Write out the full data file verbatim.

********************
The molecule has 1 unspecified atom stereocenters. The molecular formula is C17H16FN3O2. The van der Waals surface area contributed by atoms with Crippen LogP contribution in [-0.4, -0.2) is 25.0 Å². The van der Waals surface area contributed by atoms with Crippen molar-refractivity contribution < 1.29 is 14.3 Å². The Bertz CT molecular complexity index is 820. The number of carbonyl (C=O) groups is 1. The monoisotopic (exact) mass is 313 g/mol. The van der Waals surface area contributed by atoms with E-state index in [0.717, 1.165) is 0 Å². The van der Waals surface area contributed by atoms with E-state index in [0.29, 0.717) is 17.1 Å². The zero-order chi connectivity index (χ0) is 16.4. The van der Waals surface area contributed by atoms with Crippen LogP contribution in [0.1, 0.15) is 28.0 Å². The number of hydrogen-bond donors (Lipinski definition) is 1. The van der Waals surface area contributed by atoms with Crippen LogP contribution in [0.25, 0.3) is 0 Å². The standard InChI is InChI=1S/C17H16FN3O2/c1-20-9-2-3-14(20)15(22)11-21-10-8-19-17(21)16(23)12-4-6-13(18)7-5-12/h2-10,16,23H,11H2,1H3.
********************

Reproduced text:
The molecule has 1 unspecified atom stereocenters. The molecular formula is C17H16FN3O2. The van der Waals surface area contributed by atoms with Crippen LogP contribution in [-0.4, -0.2) is 25.0 Å². The van der Waals surface area contributed by atoms with Crippen molar-refractivity contribution < 1.29 is 14.3 Å². The Bertz CT molecular complexity index is 820. The number of carbonyl (C=O) groups is 1. The monoisotopic (exact) mass is 313 g/mol. The van der Waals surface area contributed by atoms with E-state index in [0.717, 1.165) is 0 Å². The van der Waals surface area contributed by atoms with E-state index in [0.29, 0.717) is 17.1 Å². The zero-order chi connectivity index (χ0) is 16.4. The van der Waals surface area contributed by atoms with Crippen LogP contribution in [0.1, 0.15) is 28.0 Å². The number of hydrogen-bond donors (Lipinski definition) is 1. The van der Waals surface area contributed by atoms with Crippen LogP contribution in [0.25, 0.3) is 0 Å². The standard InChI is InChI=1S/C17H16FN3O2/c1-20-9-2-3-14(20)15(22)11-21-10-8-19-17(21)16(23)12-4-6-13(18)7-5-12/h2-10,16,23H,11H2,1H3.